NEWARK, N.J. -- Right wing Kyle Palmieri called losing three straight games as a member of Team USA at the World Cup of Hockey 2016 a huge disappointment.
Palmieri, who was on the ice at Barnabas Health Hockey House to participate in New Jersey Devils training camp Monday for the first time since returning from the World Cup in Toronto, had no points and four shots on goal in two games for Team USA.
Team USA finished seventh (0-3-0) among eight teams with a minus-6 goal differential, ahead of only Team Finland.
"It was really disappointing for everyone in our room and I'm sure for all the USA hockey fans around the country but it's a tough tournament," Palmieri said. "It's the best-on-best and with only three preliminary-round games, you don't have too much room for error. Our group didn't accomplish what we went there to do but it's about looking forward and now I'm looking forward to the start of the season with the Devils."
Palmieri, who replaced injured forward Ryan Callahan on Team USA's roster, is entering his seventh NHL season and second with the Devils. He had 30 goals, 27 assists and 57 points last season, all NHL career highs.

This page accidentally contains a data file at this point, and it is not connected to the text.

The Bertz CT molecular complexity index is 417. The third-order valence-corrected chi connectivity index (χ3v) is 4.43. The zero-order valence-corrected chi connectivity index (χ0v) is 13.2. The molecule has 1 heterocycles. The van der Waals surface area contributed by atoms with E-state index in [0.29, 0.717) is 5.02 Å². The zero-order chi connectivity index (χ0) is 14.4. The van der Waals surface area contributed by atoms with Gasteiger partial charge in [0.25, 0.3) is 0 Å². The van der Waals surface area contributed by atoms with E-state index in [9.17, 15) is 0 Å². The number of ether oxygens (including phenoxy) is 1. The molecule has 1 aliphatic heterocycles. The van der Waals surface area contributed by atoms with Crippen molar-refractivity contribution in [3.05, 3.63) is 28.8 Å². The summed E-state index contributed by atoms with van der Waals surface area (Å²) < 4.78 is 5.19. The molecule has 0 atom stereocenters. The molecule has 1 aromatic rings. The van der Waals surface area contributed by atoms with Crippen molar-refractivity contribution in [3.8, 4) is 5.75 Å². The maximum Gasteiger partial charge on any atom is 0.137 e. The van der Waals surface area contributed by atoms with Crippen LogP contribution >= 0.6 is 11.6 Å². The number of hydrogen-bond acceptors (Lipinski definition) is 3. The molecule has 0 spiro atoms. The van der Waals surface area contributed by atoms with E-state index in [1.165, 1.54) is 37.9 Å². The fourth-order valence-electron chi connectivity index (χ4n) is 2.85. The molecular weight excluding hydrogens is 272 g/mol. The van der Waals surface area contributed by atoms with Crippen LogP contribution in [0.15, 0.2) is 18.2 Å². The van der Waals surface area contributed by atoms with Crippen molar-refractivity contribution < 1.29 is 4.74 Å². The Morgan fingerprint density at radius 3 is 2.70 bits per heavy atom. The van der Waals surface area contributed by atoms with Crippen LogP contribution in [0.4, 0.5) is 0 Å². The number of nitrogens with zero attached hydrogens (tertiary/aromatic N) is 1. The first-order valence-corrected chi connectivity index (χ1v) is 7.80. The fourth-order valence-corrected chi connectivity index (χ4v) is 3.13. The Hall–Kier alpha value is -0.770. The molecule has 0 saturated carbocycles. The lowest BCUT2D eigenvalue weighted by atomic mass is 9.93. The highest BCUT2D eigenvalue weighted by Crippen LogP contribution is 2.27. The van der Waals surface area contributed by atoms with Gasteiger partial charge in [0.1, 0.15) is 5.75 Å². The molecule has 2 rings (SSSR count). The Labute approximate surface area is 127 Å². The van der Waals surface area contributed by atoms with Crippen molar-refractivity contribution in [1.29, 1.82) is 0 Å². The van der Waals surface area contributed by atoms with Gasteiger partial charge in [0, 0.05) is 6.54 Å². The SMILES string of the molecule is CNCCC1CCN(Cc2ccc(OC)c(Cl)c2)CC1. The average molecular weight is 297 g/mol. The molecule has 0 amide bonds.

Video: NJD@PIT: Palmieri rifles one-timer for PPG
Palmieri was asked about having to sit out of the 3-0 loss to Team Europe in the preliminary-round opener.
"It was tough because obviously you want to play," he said. "You gear up and try to get yourself as ready as you can to play in those games. But there were some pretty good players sitting out. Cory Schneider and Dustin Byfuglien were also sitting that first game. The coach has to sit someone so it wasn't anything I beat myself over but it was tough to watch the guys go out. I was glad to get into the lineup for the next two games."
Devils coach John Hynes was one of five assistants under John Tortorella for Team USA. He returned to the ice at Devils training camp Saturday after Team USA lost 4-3 against Team Czech Republic on Friday.
"It was disappointing for all of us who were involved," Hynes said. "I think coaches, players, management, we all had higher expectations and put a lot into the tournament but it didn't go well or as well as we would have liked. Personally, I learned a lot, created good relationships with players, coaches and general managers but it was a tough time.
"One of the things I got out of the experience was just how special it was to see the players stick together; it was a real character group to be a part of. I just wish we could have done better on the ice."